This independent study examines the historical development of the divisive social issue of political correctness, and current attitudes toward political correctness on The College of Wooster campus. Most students and faculty can loosely define political correctness as a form of social inhibition regarding the use of certain words, phrases, and expressions that have been deemed offensive. It becomes a polemical issue, however, in two distinct ways. One, when the political implications of the repression of certain terms are understood differently, and to some, understood to be unfair, and two, when the value of tolerance toward offensive speech is not agreed upon. Who is to say when something is offensive? And what right do they have to silence another individual for something that many may not find offensive? This study examines The College of Wooster student and faculty attitudes toward political correctness using a quantitative survey with questions based on existing literature, studies, and theory. Political correctness is an inescapable, but constantly evolving, issue, and the goal of this study is to get a sense of where The College of Wooster stands on the matter.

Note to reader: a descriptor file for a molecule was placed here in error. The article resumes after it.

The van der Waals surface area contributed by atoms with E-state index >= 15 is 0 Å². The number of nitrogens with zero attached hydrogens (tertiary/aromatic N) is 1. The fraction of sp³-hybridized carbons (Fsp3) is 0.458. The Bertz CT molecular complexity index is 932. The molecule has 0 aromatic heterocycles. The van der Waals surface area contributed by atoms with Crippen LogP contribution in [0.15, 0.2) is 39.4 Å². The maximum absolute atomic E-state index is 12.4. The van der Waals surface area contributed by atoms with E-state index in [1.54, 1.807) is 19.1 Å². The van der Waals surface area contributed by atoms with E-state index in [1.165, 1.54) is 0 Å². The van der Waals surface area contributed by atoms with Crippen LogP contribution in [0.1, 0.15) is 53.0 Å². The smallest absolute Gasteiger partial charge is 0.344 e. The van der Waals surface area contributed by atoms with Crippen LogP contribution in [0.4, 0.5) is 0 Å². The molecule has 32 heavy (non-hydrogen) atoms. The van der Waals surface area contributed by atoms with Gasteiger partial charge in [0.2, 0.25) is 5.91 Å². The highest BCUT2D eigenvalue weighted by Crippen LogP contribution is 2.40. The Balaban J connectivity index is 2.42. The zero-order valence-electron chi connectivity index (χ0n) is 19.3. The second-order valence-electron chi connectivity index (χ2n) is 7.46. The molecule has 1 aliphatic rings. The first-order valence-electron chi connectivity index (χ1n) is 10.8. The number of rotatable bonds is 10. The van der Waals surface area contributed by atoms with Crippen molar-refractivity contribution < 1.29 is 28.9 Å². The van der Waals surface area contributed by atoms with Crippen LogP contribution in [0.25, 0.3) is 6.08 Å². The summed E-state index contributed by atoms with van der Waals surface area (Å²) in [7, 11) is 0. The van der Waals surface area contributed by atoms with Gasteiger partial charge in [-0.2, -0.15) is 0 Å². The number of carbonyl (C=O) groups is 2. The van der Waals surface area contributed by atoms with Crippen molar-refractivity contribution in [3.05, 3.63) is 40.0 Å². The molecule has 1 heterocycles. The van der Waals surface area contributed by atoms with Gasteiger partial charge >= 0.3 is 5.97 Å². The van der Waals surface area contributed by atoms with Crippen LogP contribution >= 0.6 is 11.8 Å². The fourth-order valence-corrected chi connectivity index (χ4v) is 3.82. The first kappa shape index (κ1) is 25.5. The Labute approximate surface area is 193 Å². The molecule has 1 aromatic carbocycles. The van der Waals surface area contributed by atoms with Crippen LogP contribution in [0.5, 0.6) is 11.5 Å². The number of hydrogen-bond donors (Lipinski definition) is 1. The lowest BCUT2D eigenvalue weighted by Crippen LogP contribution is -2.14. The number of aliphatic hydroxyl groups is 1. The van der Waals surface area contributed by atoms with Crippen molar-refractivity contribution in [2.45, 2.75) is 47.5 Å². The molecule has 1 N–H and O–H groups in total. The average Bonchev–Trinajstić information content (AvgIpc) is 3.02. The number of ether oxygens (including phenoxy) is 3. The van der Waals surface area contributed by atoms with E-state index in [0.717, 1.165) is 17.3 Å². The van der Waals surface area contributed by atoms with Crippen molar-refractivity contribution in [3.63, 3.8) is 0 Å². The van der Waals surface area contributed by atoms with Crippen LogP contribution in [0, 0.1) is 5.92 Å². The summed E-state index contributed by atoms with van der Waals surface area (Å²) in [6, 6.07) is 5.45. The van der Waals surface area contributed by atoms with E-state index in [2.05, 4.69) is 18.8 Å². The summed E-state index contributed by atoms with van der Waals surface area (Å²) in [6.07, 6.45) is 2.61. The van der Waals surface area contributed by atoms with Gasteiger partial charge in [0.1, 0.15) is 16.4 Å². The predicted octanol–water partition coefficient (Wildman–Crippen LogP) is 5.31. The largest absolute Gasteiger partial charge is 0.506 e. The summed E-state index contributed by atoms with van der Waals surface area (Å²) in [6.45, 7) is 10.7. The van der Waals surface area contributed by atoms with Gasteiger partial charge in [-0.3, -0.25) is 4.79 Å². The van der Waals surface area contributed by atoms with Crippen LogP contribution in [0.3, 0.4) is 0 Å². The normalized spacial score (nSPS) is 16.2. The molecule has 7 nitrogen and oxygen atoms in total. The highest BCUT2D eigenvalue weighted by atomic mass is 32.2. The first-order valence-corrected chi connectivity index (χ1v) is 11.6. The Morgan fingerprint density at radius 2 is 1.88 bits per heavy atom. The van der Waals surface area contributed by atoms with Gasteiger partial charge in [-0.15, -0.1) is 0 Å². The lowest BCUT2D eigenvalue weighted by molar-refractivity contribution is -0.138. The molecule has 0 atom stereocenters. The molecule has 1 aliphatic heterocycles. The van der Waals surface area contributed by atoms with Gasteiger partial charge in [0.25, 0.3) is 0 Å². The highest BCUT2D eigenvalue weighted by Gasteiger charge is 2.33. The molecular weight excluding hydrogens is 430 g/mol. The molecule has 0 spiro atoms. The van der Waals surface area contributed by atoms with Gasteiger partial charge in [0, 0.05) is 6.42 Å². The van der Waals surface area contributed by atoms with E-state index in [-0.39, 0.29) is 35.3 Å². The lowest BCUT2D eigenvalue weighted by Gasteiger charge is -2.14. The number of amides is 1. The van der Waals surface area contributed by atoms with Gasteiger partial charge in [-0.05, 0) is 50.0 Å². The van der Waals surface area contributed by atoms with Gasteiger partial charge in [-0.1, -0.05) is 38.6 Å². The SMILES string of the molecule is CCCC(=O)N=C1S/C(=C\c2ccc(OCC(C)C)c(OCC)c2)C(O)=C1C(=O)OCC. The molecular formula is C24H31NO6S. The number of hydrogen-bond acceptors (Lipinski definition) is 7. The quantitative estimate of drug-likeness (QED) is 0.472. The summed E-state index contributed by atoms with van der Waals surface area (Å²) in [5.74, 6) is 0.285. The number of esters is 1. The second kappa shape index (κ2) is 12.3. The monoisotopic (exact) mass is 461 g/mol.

Tierney, Thomas


Sociology and Anthropology

Publication Date


Degree Granted

Bachelor of Arts

Document Type

Senior Independent Study Thesis



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